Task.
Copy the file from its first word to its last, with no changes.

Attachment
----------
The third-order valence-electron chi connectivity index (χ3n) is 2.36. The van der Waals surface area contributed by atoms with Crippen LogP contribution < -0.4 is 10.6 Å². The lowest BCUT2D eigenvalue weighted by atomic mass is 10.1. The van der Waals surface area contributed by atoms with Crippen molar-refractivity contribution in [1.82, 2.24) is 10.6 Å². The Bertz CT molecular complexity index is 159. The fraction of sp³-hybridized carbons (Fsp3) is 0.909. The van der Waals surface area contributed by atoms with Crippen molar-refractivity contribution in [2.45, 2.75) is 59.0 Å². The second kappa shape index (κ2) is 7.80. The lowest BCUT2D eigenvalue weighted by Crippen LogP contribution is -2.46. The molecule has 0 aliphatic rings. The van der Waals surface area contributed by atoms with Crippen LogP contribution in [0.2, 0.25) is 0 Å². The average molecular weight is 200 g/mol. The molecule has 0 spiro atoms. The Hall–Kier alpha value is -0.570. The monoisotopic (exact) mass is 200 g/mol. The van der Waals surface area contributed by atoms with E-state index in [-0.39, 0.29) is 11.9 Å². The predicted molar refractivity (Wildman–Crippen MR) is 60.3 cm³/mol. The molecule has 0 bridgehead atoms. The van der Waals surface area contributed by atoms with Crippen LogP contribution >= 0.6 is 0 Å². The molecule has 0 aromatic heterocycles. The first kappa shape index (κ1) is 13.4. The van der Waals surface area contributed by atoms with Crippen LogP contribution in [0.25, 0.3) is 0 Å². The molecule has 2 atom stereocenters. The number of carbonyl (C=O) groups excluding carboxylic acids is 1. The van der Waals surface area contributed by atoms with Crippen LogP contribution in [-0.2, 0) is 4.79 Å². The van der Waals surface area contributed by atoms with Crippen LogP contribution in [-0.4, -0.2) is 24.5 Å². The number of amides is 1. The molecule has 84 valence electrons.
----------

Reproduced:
The third-order valence-electron chi connectivity index (χ3n) is 2.36. The van der Waals surface area contributed by atoms with Crippen LogP contribution < -0.4 is 10.6 Å². The lowest BCUT2D eigenvalue weighted by atomic mass is 10.1. The van der Waals surface area contributed by atoms with Crippen molar-refractivity contribution in [1.82, 2.24) is 10.6 Å². The Bertz CT molecular complexity index is 159. The fraction of sp³-hybridized carbons (Fsp3) is 0.909. The van der Waals surface area contributed by atoms with Crippen molar-refractivity contribution in [2.45, 2.75) is 59.0 Å². The second kappa shape index (κ2) is 7.80. The lowest BCUT2D eigenvalue weighted by Crippen LogP contribution is -2.46. The molecule has 0 aliphatic rings. The van der Waals surface area contributed by atoms with Crippen LogP contribution in [0.2, 0.25) is 0 Å². The average molecular weight is 200 g/mol. The molecule has 0 spiro atoms. The Hall–Kier alpha value is -0.570. The monoisotopic (exact) mass is 200 g/mol. The van der Waals surface area contributed by atoms with E-state index in [-0.39, 0.29) is 11.9 Å². The predicted molar refractivity (Wildman–Crippen MR) is 60.3 cm³/mol. The molecule has 0 bridgehead atoms. The van der Waals surface area contributed by atoms with Crippen LogP contribution >= 0.6 is 0 Å². The molecule has 0 aromatic heterocycles. The first kappa shape index (κ1) is 13.4. The van der Waals surface area contributed by atoms with Crippen LogP contribution in [0.25, 0.3) is 0 Å². The molecule has 2 atom stereocenters. The number of carbonyl (C=O) groups excluding carboxylic acids is 1. The van der Waals surface area contributed by atoms with Crippen LogP contribution in [-0.2, 0) is 4.79 Å². The van der Waals surface area contributed by atoms with Crippen LogP contribution in [-0.4, -0.2) is 24.5 Å². The number of amides is 1. The molecule has 84 valence electrons.